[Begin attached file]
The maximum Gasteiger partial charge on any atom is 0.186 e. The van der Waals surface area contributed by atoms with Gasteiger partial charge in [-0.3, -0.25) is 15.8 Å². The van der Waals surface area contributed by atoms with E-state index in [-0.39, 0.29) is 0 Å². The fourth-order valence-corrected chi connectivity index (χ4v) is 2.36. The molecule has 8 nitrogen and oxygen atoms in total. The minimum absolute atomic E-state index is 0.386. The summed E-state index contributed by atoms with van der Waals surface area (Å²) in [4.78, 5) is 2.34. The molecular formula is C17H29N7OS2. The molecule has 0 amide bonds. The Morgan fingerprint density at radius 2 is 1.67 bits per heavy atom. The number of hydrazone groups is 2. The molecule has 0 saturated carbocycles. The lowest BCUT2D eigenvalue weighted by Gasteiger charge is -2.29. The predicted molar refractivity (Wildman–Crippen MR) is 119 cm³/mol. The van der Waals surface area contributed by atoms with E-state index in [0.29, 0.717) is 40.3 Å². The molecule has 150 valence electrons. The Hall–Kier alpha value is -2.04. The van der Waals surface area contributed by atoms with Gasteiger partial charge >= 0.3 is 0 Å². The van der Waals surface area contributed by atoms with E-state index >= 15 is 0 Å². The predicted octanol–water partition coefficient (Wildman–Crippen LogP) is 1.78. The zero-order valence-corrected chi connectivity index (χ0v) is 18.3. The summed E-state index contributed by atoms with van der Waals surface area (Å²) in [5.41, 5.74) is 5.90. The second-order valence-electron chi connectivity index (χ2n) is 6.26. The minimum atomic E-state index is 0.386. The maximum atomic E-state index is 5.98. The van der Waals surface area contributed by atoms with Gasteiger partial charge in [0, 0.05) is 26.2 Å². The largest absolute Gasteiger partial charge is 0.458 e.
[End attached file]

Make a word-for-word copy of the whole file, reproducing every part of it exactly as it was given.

The maximum Gasteiger partial charge on any atom is 0.186 e. The van der Waals surface area contributed by atoms with Gasteiger partial charge in [-0.3, -0.25) is 15.8 Å². The van der Waals surface area contributed by atoms with E-state index in [-0.39, 0.29) is 0 Å². The fourth-order valence-corrected chi connectivity index (χ4v) is 2.36. The molecule has 8 nitrogen and oxygen atoms in total. The minimum absolute atomic E-state index is 0.386. The summed E-state index contributed by atoms with van der Waals surface area (Å²) in [4.78, 5) is 2.34. The molecular formula is C17H29N7OS2. The molecule has 0 amide bonds. The Morgan fingerprint density at radius 2 is 1.67 bits per heavy atom. The number of hydrazone groups is 2. The molecule has 0 saturated carbocycles. The lowest BCUT2D eigenvalue weighted by Gasteiger charge is -2.29. The predicted molar refractivity (Wildman–Crippen MR) is 119 cm³/mol. The van der Waals surface area contributed by atoms with E-state index in [0.29, 0.717) is 40.3 Å². The molecule has 150 valence electrons. The Hall–Kier alpha value is -2.04. The van der Waals surface area contributed by atoms with Gasteiger partial charge >= 0.3 is 0 Å². The van der Waals surface area contributed by atoms with E-state index >= 15 is 0 Å². The predicted octanol–water partition coefficient (Wildman–Crippen LogP) is 1.78. The zero-order valence-corrected chi connectivity index (χ0v) is 18.3. The summed E-state index contributed by atoms with van der Waals surface area (Å²) in [5.41, 5.74) is 5.90. The second-order valence-electron chi connectivity index (χ2n) is 6.26. The minimum atomic E-state index is 0.386. The maximum atomic E-state index is 5.98. The van der Waals surface area contributed by atoms with Gasteiger partial charge in [0, 0.05) is 26.2 Å². The largest absolute Gasteiger partial charge is 0.458 e.